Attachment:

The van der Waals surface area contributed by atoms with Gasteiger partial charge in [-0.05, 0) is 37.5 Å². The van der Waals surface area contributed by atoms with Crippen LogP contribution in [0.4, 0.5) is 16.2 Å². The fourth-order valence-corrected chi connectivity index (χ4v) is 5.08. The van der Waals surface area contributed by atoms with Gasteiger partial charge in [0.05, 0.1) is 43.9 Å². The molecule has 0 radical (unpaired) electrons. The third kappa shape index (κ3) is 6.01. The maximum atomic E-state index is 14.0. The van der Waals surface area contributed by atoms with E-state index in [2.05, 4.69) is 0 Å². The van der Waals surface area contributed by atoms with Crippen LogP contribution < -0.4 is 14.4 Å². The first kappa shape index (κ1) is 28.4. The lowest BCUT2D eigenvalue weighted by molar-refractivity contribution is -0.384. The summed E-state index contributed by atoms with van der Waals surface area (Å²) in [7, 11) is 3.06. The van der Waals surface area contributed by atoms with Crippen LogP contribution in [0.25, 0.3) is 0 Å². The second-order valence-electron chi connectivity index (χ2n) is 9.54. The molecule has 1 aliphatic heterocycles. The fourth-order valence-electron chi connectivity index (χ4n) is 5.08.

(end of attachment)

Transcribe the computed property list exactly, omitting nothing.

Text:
The van der Waals surface area contributed by atoms with Gasteiger partial charge in [-0.05, 0) is 37.5 Å². The van der Waals surface area contributed by atoms with Crippen LogP contribution in [0.4, 0.5) is 16.2 Å². The fourth-order valence-corrected chi connectivity index (χ4v) is 5.08. The van der Waals surface area contributed by atoms with Gasteiger partial charge in [0.05, 0.1) is 43.9 Å². The molecule has 0 radical (unpaired) electrons. The third kappa shape index (κ3) is 6.01. The maximum atomic E-state index is 14.0. The van der Waals surface area contributed by atoms with E-state index in [2.05, 4.69) is 0 Å². The van der Waals surface area contributed by atoms with Crippen LogP contribution < -0.4 is 14.4 Å². The first kappa shape index (κ1) is 28.4. The lowest BCUT2D eigenvalue weighted by molar-refractivity contribution is -0.384. The summed E-state index contributed by atoms with van der Waals surface area (Å²) in [7, 11) is 3.06. The van der Waals surface area contributed by atoms with Crippen LogP contribution in [0.25, 0.3) is 0 Å². The second-order valence-electron chi connectivity index (χ2n) is 9.54. The molecule has 1 aliphatic heterocycles. The fourth-order valence-electron chi connectivity index (χ4n) is 5.08.